Welcome back to campus, FYWPers. Here are two useful reminders to get your semester going. First, why a writer should always evaluate their sources:
When officials asked for the Welsh translation of a road sign, they thought the reply was what they needed.
Unfortunately, the e-mail response to Swansea council said in Welsh: “I am not in the office at the moment. Send any work to be translated”.
So that was what went up under the English version which barred lorries from a road near a supermarket.
“When they’re proofing signs, they should really use someone who speaks Welsh,” said journalist Dylan Iorwerth.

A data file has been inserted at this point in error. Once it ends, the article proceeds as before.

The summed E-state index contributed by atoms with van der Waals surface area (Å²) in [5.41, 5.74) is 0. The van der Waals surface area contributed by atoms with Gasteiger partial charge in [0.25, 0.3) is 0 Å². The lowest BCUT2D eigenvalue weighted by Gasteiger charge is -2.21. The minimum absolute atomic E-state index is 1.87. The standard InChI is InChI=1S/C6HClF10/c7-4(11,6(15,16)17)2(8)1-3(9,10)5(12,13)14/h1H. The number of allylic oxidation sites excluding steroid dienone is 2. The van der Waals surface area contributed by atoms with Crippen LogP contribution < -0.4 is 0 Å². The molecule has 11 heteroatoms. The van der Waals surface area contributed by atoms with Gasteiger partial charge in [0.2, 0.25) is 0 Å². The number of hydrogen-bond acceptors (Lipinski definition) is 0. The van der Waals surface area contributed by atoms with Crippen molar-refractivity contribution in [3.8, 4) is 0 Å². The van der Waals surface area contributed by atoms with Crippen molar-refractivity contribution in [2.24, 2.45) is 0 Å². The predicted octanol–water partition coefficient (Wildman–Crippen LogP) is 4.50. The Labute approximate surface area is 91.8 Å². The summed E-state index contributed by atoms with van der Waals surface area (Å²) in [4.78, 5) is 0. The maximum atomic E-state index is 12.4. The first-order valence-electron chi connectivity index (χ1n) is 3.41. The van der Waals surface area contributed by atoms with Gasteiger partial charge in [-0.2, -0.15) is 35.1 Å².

And second, why it’s crucial to know your audience:Bilingual Welsh sign stumps Scots
A sign on a Aberdeenshire building site left local people mystified because it was written in Welsh as well as English.
Building company David McLean, whose HQ is on Deeside, north Wales, put up the notice apologising for inconvenience during the work in the Bridge of Don.
But local MSP Brian Adam said that if bilingual, it should at least have been in the local dialect of Doric.
The firm apologised and said a new sign would be put up as soon as possible.